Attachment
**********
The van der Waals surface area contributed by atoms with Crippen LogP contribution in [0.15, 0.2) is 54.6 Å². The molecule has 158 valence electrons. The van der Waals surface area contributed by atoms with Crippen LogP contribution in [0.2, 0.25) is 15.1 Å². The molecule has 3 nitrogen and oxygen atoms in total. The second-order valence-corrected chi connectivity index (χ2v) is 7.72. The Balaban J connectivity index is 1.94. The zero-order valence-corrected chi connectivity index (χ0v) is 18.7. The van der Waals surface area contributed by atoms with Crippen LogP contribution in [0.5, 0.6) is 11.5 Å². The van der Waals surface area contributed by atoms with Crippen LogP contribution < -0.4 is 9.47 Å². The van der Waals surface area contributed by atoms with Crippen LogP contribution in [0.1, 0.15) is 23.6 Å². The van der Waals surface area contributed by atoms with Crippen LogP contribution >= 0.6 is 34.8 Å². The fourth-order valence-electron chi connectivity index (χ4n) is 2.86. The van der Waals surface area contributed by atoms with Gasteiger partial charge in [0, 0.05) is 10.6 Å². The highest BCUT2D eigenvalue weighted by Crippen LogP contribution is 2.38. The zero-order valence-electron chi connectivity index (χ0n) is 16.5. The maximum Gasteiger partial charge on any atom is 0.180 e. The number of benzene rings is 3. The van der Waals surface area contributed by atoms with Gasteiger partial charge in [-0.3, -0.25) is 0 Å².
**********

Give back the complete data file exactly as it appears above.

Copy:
The van der Waals surface area contributed by atoms with Crippen LogP contribution in [0.15, 0.2) is 54.6 Å². The molecule has 158 valence electrons. The van der Waals surface area contributed by atoms with Crippen LogP contribution in [0.2, 0.25) is 15.1 Å². The molecule has 3 nitrogen and oxygen atoms in total. The second-order valence-corrected chi connectivity index (χ2v) is 7.72. The Balaban J connectivity index is 1.94. The zero-order valence-corrected chi connectivity index (χ0v) is 18.7. The van der Waals surface area contributed by atoms with Crippen LogP contribution in [0.5, 0.6) is 11.5 Å². The van der Waals surface area contributed by atoms with Crippen LogP contribution < -0.4 is 9.47 Å². The van der Waals surface area contributed by atoms with Crippen LogP contribution in [0.1, 0.15) is 23.6 Å². The van der Waals surface area contributed by atoms with Crippen LogP contribution >= 0.6 is 34.8 Å². The fourth-order valence-electron chi connectivity index (χ4n) is 2.86. The van der Waals surface area contributed by atoms with Gasteiger partial charge in [0, 0.05) is 10.6 Å². The highest BCUT2D eigenvalue weighted by Crippen LogP contribution is 2.38. The zero-order valence-electron chi connectivity index (χ0n) is 16.5. The maximum Gasteiger partial charge on any atom is 0.180 e. The number of benzene rings is 3. The van der Waals surface area contributed by atoms with Gasteiger partial charge in [-0.3, -0.25) is 0 Å².